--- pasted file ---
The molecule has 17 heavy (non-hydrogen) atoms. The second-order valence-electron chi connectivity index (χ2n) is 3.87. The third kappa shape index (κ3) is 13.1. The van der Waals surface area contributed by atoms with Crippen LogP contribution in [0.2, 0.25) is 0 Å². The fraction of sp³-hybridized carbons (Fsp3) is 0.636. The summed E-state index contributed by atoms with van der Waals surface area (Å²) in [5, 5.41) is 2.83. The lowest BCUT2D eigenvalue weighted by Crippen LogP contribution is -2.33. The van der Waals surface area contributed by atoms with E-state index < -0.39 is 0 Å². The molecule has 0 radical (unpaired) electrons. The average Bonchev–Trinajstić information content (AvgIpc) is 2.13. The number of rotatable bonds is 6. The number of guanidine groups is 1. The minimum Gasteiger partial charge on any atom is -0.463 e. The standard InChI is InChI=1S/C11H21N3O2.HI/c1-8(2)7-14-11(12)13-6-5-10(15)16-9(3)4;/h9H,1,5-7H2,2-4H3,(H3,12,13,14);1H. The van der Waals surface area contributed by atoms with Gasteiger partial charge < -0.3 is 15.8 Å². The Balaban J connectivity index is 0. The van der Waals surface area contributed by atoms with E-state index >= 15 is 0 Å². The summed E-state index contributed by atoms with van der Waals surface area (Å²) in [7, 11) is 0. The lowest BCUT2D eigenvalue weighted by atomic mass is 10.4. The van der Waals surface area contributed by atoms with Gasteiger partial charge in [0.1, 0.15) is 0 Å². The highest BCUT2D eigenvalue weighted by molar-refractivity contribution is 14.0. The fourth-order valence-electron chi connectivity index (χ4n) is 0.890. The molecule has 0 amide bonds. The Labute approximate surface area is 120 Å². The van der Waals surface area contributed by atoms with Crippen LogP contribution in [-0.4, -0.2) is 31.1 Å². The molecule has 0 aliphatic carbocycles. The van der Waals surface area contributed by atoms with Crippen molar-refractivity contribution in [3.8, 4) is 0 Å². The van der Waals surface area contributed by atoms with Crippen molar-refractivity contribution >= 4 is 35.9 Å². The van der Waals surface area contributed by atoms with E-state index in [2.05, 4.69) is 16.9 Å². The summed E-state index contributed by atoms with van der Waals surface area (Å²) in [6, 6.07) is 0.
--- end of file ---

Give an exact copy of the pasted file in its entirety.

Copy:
The molecule has 17 heavy (non-hydrogen) atoms. The second-order valence-electron chi connectivity index (χ2n) is 3.87. The third kappa shape index (κ3) is 13.1. The van der Waals surface area contributed by atoms with Crippen LogP contribution in [0.2, 0.25) is 0 Å². The fraction of sp³-hybridized carbons (Fsp3) is 0.636. The summed E-state index contributed by atoms with van der Waals surface area (Å²) in [5, 5.41) is 2.83. The lowest BCUT2D eigenvalue weighted by Crippen LogP contribution is -2.33. The van der Waals surface area contributed by atoms with E-state index < -0.39 is 0 Å². The molecule has 0 radical (unpaired) electrons. The average Bonchev–Trinajstić information content (AvgIpc) is 2.13. The number of rotatable bonds is 6. The number of guanidine groups is 1. The minimum Gasteiger partial charge on any atom is -0.463 e. The standard InChI is InChI=1S/C11H21N3O2.HI/c1-8(2)7-14-11(12)13-6-5-10(15)16-9(3)4;/h9H,1,5-7H2,2-4H3,(H3,12,13,14);1H. The van der Waals surface area contributed by atoms with Gasteiger partial charge < -0.3 is 15.8 Å². The Balaban J connectivity index is 0. The van der Waals surface area contributed by atoms with E-state index >= 15 is 0 Å². The summed E-state index contributed by atoms with van der Waals surface area (Å²) in [7, 11) is 0. The lowest BCUT2D eigenvalue weighted by atomic mass is 10.4. The van der Waals surface area contributed by atoms with Gasteiger partial charge in [0.1, 0.15) is 0 Å². The highest BCUT2D eigenvalue weighted by molar-refractivity contribution is 14.0. The fourth-order valence-electron chi connectivity index (χ4n) is 0.890. The molecule has 0 amide bonds. The Labute approximate surface area is 120 Å². The van der Waals surface area contributed by atoms with Crippen LogP contribution in [-0.4, -0.2) is 31.1 Å². The molecule has 0 aliphatic carbocycles. The van der Waals surface area contributed by atoms with Crippen molar-refractivity contribution in [3.8, 4) is 0 Å². The van der Waals surface area contributed by atoms with Crippen molar-refractivity contribution >= 4 is 35.9 Å². The van der Waals surface area contributed by atoms with E-state index in [2.05, 4.69) is 16.9 Å². The summed E-state index contributed by atoms with van der Waals surface area (Å²) in [6, 6.07) is 0.